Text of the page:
who we are

Allison Althoff
Allison Althoff
Natalie Lederhouse
Natalie Lederhouse

Free Newsletters

on TCW

« Does Doubt Have a Place in the Church? | Main | Mandisa's Free Music Friday »

November 28, 2012

Going Deeper Than “Hi!”

Why taking the time to invest in relationships is important.


Many of us spent hours last week sitting in airports or in cars getting to and from places to celebrate Thanksgiving with friends and family. It takes me 18 hours to get from Africa to the U. S., much longer than most Thanksgiving trips.

This gave me time to think about the blessing of travel. At home in Uganda, I love travelling with my family, especially when we do not have to deal with “Mummy, are we nearly there?”

We eat cookies, play music, and sing together. We play “I Spy” and we talk about places and imagine the lives of people we drive past. Never mind that we often argue over the music that’s playing, or complain that Daddy sometimes drives too fast.

I recently realized there is something about being crammed in a car together for a long period of time or sharing space on an aircraft that is a lot like life. It can be a joyful time or a dreadfully unpleasant one depending on whom we travel with. Miles fly past when we are busy, especially when we are enjoying a good conversation.

Life is a journey and relationships provide companions on that journey. Travelling together and sharing life’s journey can make life more enjoyable and even more bearable.

Over the years connecting with people has become complicated in spite of the ease in communication that technology brings. Email, Facebook, and all those tools allow us to stay in touch without really knowing what is going on in each other’s lives—after all, a quick line will do. We “see” each other online and seem to stay in touch, but do not necessarily “talk.”

In time, greetings have shortened. “How are you?” has been replaced with a simple “hi.” This seems sufficient as a way of greeting, but does not do much for connection.
Where I come from, some tribal greetings consist of asking about everybody in the family including the family’s cows and the goats. The idea is to start the conversation by getting people to talk about everything that concerns them.

Another tribe does not greet immediately, but prefers to wait until the guests have settled down and are able to really talk about themselves. We have no time for that today.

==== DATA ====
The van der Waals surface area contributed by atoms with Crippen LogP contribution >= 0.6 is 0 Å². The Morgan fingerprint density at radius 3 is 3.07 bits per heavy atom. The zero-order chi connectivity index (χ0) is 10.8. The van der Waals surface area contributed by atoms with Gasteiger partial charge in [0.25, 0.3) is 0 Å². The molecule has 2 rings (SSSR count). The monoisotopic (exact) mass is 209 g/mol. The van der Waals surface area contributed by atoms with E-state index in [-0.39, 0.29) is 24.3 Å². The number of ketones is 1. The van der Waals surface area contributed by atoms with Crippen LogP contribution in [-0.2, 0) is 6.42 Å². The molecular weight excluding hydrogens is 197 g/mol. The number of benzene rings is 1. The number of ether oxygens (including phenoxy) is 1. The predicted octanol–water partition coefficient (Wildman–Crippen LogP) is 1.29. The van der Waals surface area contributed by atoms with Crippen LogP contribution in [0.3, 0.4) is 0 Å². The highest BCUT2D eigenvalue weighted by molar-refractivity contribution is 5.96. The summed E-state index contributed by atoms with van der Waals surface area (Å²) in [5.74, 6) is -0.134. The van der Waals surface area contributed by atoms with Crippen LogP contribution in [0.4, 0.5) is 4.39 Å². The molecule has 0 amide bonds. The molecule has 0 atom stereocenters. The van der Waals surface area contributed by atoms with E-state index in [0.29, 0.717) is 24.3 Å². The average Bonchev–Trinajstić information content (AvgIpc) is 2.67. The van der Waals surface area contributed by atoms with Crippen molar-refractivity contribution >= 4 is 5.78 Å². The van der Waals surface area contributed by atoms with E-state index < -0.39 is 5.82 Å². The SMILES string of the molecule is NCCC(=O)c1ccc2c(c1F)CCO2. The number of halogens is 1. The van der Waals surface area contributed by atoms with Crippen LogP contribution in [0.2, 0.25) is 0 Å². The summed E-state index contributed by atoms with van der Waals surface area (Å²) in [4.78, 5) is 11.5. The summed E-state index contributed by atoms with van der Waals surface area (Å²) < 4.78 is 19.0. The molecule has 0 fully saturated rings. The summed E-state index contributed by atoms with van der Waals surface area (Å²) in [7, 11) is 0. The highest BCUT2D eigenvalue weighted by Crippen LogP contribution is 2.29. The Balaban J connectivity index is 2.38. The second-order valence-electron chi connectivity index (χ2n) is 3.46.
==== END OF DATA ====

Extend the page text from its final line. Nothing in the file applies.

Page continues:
An old friend wrote a song called, “Brother I Need You,” and the lyrics go something like this:

“When you meet me and greet me I say I am fine, but if you try and ask again I say headache, backache, and all . . .”

Many times, however, we stop at the greeting, and fail to go on to a conversation that digs deeper and really tells us the truth about the people we are relating to. We can only make a connection that builds relationship when we go beyond the “hi.”

For most women, when something good or bad happens, we often feel as though we have to talk to someone about it, and we feel so much better after we have shared a burden or a joy. Conversation deepens relationship, and that is the essence of travelling together along life’s journey.

Conversation provides relief in life’s troubled times. How many times have you felt after listening to someone’s story that you so understand them? That maybe their story was your story? Or maybe after sharing something with a friend, you felt your burden was much lighter because you sensed an understanding of your situation? Sometimes the person we talked to cannot do anything about our situation, but still it feels good to have talked about it.

Conversation provides us with a sense of companionship, a feeling that we are not alone in this, that someone has listened to us, and felt our joy or pain. Perhaps we encounter someone who has gone through what we are going through, and we know we can be understood—we may even learn something from them to guide us on our way.

Let us give ourselves times to go beyond “hi” and really have a conversation. I am amazed at how much comes out when I go beyond “hi,” and how effective I can be in showing others the love of Christ when I intentionally focus on really getting to know the other—by really caring. Yes, I am afraid it takes time—we cannot truly listen in a hurry. Let us schedule times in which we can really connect with our friends and those around us to experience the journey of life together.

It’s more comfortable to just say “hi.” How often do you reach outside of your comfort zone? Do you have any examples of when others have reached out to you?


Aryantu Otiti is a Ugandan writer and editor, spending time at Today’s Christian Woman to learn more about Christian media and publications. Follow her on Twitter @ARYOT.

Related Tags: bonding, caring, communication, compassion, connecting, conversation, discussion, friendship, God's love, journey, listening, love, relationship



Thank you for this article. It is amazing that my husband and I were speaking about interacting with people this morning. I make it a point to ask people's names when we meet at public places such as the health club, church or stores. I try to remember their names and to say it when we meet again. When time permits, we chat. We agreed that you must say more than hi to establish a relationship.

Blessings to you and your family. I pray that you enjoy your work and stay in the US.

Dorothy, your thoughtfulness in daily interactions is encouraging! And it's true - taking the time to ask for names really does make a difference. I find that even in small things like thanking your cashier at the grocery store by name (given, they're usually wearing nametags), often brings a smile to their face. Which, in turn, brings one to mine. :) Thanks again for writing, Ary!

Post a comment:

Verification (needed to reduce spam):


see more

books we're reading